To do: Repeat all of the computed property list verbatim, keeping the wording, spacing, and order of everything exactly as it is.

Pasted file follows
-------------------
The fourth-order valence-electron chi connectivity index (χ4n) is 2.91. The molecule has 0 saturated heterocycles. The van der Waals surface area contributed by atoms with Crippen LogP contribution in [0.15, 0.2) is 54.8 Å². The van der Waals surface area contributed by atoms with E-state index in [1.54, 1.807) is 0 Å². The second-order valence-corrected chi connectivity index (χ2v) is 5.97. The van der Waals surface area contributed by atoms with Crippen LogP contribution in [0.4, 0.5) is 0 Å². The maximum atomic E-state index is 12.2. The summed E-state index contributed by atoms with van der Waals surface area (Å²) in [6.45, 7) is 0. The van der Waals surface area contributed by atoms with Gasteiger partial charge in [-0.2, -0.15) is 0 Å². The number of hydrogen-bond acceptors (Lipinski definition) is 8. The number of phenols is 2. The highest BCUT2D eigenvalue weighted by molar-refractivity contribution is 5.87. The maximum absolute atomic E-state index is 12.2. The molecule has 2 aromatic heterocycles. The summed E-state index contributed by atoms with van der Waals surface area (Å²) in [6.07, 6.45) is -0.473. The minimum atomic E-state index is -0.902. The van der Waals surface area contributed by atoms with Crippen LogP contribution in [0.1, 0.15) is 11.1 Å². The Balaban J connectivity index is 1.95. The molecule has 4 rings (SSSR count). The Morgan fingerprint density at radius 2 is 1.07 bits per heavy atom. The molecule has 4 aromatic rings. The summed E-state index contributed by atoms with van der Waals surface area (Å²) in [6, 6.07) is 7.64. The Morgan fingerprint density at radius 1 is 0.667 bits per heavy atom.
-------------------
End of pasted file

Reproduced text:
The fourth-order valence-electron chi connectivity index (χ4n) is 2.91. The molecule has 0 saturated heterocycles. The van der Waals surface area contributed by atoms with Crippen LogP contribution in [0.15, 0.2) is 54.8 Å². The van der Waals surface area contributed by atoms with E-state index in [1.54, 1.807) is 0 Å². The second-order valence-corrected chi connectivity index (χ2v) is 5.97. The van der Waals surface area contributed by atoms with Crippen LogP contribution in [0.4, 0.5) is 0 Å². The maximum atomic E-state index is 12.2. The summed E-state index contributed by atoms with van der Waals surface area (Å²) in [6.45, 7) is 0. The van der Waals surface area contributed by atoms with Gasteiger partial charge in [-0.2, -0.15) is 0 Å². The number of hydrogen-bond acceptors (Lipinski definition) is 8. The number of phenols is 2. The highest BCUT2D eigenvalue weighted by molar-refractivity contribution is 5.87. The maximum absolute atomic E-state index is 12.2. The molecule has 2 aromatic heterocycles. The summed E-state index contributed by atoms with van der Waals surface area (Å²) in [6.07, 6.45) is -0.473. The minimum atomic E-state index is -0.902. The van der Waals surface area contributed by atoms with Crippen LogP contribution in [0.1, 0.15) is 11.1 Å². The Balaban J connectivity index is 1.95. The molecule has 4 rings (SSSR count). The Morgan fingerprint density at radius 2 is 1.07 bits per heavy atom. The molecule has 4 aromatic rings. The summed E-state index contributed by atoms with van der Waals surface area (Å²) in [6, 6.07) is 7.64. The Morgan fingerprint density at radius 1 is 0.667 bits per heavy atom.